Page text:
“ ...IFS is inherently compassionate, gentle and respectful, allowing therapist and client access to places of deep healing and self-connection”. Janina Fisher (author of ‘Healing the Fragmented Selves of Trauma Survivors’)
IFS is a psychological/somatic therapy that helps us to understand and heal our inner world of how we experience ourselves and our life.
Many of us have experienced times of vulnerability, pain, shame, trauma, betrayal, grief, abuse, illness etc. In the IFS model of therapy it is believed that if these experiences, emotions and memories are not fully processed at the time, then they continue to be held in the body and mind.
The parts of us that hold these unprocessed painful, traumatic and uncomfortable feelings and memories, are called EXILES. Consequently, other parts of us then develop a protective role to try and save us from re-feeling the pain, shame and vulnerability that our Exiles carry. Self-criticism, negative self-beliefs, addictions, self-harm, over-working, depression, procrastination, low self-esteem and even chronic health conditions may all be seen as PROTECTORS that are working to try and shield us from re-experiencing our wounds (held by Exiles) by keeping them exiled and out of the way, hidden and suppressed.
During IFS therapy, we turn towards all these parts of ourselves with curiosity and compassion, learning what role they play in our system, and why. All parts of us can be seen as serving the purpose of trying to help or protect us if we only take the time to understand them.
For example, a self-critical part of us may prevent us from attempting something by saying “you are no good, don’t even try to do that”, in order to save us from possible failure and the feelings of shame that may follow. Once we understand the role and intention that our self-criticism plays in trying to protect us from shame or self-loathing, we then have the chance, in IFS language, to “unburden” or heal the shame. As the shame is healed, then the self-criticism doesn’t need to work so hard trying to protect us. The self-critic actually becomes quieter.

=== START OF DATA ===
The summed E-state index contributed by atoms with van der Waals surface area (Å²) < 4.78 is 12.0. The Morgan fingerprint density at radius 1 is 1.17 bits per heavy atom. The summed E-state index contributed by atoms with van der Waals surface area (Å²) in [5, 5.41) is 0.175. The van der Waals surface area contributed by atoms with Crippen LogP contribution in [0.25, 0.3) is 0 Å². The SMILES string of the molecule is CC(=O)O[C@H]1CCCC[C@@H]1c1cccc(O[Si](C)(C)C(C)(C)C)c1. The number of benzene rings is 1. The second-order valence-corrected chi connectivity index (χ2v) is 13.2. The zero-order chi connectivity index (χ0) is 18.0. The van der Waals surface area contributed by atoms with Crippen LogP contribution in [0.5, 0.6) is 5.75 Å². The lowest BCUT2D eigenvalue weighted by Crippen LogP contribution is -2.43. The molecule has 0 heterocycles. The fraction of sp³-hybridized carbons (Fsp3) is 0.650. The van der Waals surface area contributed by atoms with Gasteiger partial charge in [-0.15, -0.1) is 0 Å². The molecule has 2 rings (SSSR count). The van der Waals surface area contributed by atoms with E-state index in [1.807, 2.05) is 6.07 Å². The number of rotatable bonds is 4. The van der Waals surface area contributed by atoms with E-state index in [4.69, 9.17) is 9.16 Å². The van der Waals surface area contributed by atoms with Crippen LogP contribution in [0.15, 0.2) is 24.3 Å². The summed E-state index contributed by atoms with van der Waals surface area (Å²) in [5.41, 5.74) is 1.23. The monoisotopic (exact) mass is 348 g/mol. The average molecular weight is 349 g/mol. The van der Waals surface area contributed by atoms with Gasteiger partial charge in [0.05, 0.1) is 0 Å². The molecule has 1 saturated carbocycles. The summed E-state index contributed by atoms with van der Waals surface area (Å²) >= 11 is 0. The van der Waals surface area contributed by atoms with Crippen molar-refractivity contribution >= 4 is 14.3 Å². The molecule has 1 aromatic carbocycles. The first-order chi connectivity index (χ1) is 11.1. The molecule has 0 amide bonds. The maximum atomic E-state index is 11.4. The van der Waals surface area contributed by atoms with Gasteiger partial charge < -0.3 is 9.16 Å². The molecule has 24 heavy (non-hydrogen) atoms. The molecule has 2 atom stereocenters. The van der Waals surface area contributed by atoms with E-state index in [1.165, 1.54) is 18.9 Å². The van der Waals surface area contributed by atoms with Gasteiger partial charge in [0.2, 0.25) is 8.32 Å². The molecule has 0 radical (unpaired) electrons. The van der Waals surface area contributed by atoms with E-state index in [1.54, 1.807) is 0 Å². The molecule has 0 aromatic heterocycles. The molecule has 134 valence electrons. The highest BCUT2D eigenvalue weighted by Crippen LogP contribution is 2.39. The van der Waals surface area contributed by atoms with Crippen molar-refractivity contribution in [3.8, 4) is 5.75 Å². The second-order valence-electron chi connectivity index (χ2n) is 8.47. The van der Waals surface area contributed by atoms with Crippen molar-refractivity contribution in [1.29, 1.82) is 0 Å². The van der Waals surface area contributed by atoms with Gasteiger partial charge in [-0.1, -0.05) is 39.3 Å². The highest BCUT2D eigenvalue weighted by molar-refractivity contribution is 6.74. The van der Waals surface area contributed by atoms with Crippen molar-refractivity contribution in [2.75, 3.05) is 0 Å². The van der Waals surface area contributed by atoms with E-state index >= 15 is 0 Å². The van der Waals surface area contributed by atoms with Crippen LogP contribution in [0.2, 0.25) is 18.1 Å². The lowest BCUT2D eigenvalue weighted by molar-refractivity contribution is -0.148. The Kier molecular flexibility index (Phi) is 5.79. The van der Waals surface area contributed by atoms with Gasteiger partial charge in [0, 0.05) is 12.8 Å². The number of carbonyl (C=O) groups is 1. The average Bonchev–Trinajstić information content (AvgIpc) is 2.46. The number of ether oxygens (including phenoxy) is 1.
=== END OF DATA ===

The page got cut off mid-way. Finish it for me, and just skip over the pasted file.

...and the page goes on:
Other parts may lead us into addictive behaviours in order to save us from having to feel the worthlessness that a younger part of us felt or experienced many years ago, and that even now can bubble up to the surface. Then another part may criticise us for having acted out an addictive behaviour. We feel like a failure, which triggers feelings of worthlessness and shame, and so our addictive behaviour acts out again.
In addition to psychological and emotional issues, IFS can also play a role in addressing chronic health conditions.
Sometimes health issues have a psychological component. Maybe we have some particular belief about ourselves that we have been holding. These thoughts and emotions may be conscious or subconscious. They may have developed when we were young or even ‘inherited’ from our family and may impact on the biology of the body. IFS gives us a way to release these ‘burdens’ on our system. It can thus play a role in helping the body deal with the physiology, unburdened by the impact of additional psychological pressures. Our vulnerable Exiles really can be healed, and once healed through the IFS process of unburdening, our protective/ defensive parts no longer need to work so hard. This means that the protective/defensive parts of us no longer take control and run our lives. We can live freer, calmer and more open hearted lives.